Jamaican Pulse opens in the United Kingdom at the RWA Bristol on June 25 and runs until September 11. The exhibition, conceptualised and co – curated by artists Kat Anderson and Graeme Mortimer Evelyn, is a first. At a time when Jamaican art is receiving growing international acclaim, Jamaican Pulse will celebrate the extraordinary diversity and legacy of Jamaican art, presenting contemporary artwork alongside key works from Jamaican art history.
The exhibited work will span multiple disciplines including painting, sculpture, photography, textiles and moving image, and will be supported by twentieth century artwork from a number of public and private collections, including the Jamaican High Commission, London, and The National Gallery of Jamaica, Kingston.
Jamaican Pulse and the associated events happening in the wider community, ranging from opera to theatre to dance, has something for everyone. Well known contemporary Jamaican artists like Ebony G Patterson, Laura Facey, Storm Saulter, Camille Chedda, and many more will be exhibiting. Works from Jamaican Masters like Edna Manley, Everald Brown, Ras Dizzy, Albert Huie, Karl Parboosingh, Kapo, David Pottinger, George Rodney and more will also be on display.
Meet the Visionaries behind Jamaican Pulse
Curation is a vital but often overlooked role in the art world. These art professionals are visual and spatial storytellers, charged with selecting a collection of artworks for a venue. They use their skills to selecting artwork for an exhibition and they communicate a narrative to the audience. Go Global Art recently caught up with Kat Anderson and Graeme Evelyn in London to discuss their role as co-curators of “Jamaican Pulse: Art and Politics from Jamaica and the Diaspora”.
GGA: How did you change from being “artists” to being “curators” and what is the main difference between those roles?
KA: I studied Fine Art at university and had a few artist commissions, but in recent years I have been working primarily as a Creative Producer and Curator. I’ve worked at the Bristol City Museum, at the Art Galleries in Bristol as a Junior Curator and as the Gallery Manager of Centrespace. In these roles, I was involved in curating shows, but Jamaican Pulse is the first major exhibition that I have curated.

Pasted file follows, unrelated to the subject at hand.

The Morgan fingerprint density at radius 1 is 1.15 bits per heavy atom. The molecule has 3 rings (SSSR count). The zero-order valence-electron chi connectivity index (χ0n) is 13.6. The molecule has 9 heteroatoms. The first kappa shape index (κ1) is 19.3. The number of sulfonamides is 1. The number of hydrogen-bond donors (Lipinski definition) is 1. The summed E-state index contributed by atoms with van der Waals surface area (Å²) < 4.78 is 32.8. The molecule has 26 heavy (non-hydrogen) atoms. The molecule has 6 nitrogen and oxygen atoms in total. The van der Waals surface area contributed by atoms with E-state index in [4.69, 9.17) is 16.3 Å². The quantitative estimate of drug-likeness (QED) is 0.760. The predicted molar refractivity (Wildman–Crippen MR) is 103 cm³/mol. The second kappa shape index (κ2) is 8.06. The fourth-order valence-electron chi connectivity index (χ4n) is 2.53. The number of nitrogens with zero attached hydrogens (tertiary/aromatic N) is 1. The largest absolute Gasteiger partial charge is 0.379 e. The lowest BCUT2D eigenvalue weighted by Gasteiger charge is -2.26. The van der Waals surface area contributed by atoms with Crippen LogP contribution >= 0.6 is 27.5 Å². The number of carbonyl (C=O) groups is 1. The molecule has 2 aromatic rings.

GME: I am both an artist and studio director, and I have curated and co-curated on many occasions on a much smaller scale within group art exhibitions, open studio events and festivals. Like Kat, Jamaican Pulse represents the first major exhibition that I have curated. I would say that the major difference between being an artist and being a curator is that an artist creates artwork from an individual and unique perspective and interest – whereas a curator selects works from the artist from which to create a space and conversational theme, that hopefully inspires dialogue between the audience and the artist’s artwork.
GGA: What is the most memorable project that you have worked on?
KA: One project that I am extremely proud to have produced was called Down at the Bamboo Club. It was an ‘Abolition 200’ project for Picture This Moving Image in Bristol. Through the commission of artist films, public workshops and exhibitions the project examined Bristol’s involvement in the Slave Trade and its legacy to the city and the psychological impact on descendants of enslaved Africans. I worked with some really talented artists and the project generated some interesting intersections between art and the local community. Not only that, we got to work in some important historic sites in my hometown that I was not aware of, such as the John Wesley Chapel.
GME: For me it would be the Afrika Eye International Film Festival of 2012 at the Watershed Bristol. I selected Andy Mundy – Castle’s documentary The Fade, which chronicled the lives of four barbers in Accra/Ghana, London, New York and Kingston Jamaica. I also included Life and Debt – the seminal 2001 documentary film directed by Stephanie Black (inspired by the essay “A Small Place” by Jamaica Kincaid. Life and Debt examined the economic and social situation in Jamaica, and specifically the impact of the International Monetary Fund and World Bank Globalization policies. Lastly I selected Jamaican filmmaker Storm Saulter’s groundbreaking contemporary Jamaican cinematic feature, Better Mus’ Come, which details the deadly impact of partisan Jamaican Politics during the Seaga/Manley era.